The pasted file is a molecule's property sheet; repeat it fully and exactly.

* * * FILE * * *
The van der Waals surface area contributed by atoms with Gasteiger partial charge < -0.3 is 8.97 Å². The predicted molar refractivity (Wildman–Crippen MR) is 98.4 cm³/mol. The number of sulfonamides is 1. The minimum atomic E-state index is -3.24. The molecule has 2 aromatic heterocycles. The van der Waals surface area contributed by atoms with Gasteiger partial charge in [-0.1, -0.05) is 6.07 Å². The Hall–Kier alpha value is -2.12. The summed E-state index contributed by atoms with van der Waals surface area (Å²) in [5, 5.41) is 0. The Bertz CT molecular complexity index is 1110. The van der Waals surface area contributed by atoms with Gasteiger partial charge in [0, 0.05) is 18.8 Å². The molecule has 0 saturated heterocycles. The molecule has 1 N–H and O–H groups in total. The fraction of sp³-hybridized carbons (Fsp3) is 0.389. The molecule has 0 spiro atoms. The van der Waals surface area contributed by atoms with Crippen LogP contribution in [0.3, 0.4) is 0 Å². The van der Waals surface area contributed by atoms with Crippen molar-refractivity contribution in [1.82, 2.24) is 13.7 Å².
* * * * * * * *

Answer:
The van der Waals surface area contributed by atoms with Gasteiger partial charge < -0.3 is 8.97 Å². The predicted molar refractivity (Wildman–Crippen MR) is 98.4 cm³/mol. The number of sulfonamides is 1. The minimum atomic E-state index is -3.24. The molecule has 2 aromatic heterocycles. The van der Waals surface area contributed by atoms with Gasteiger partial charge in [-0.1, -0.05) is 6.07 Å². The Hall–Kier alpha value is -2.12. The summed E-state index contributed by atoms with van der Waals surface area (Å²) in [5, 5.41) is 0. The Bertz CT molecular complexity index is 1110. The van der Waals surface area contributed by atoms with Gasteiger partial charge in [0, 0.05) is 18.8 Å². The molecule has 0 saturated heterocycles. The molecule has 1 N–H and O–H groups in total. The fraction of sp³-hybridized carbons (Fsp3) is 0.389. The molecule has 0 spiro atoms. The van der Waals surface area contributed by atoms with Crippen LogP contribution in [0.3, 0.4) is 0 Å². The van der Waals surface area contributed by atoms with Crippen molar-refractivity contribution in [1.82, 2.24) is 13.7 Å².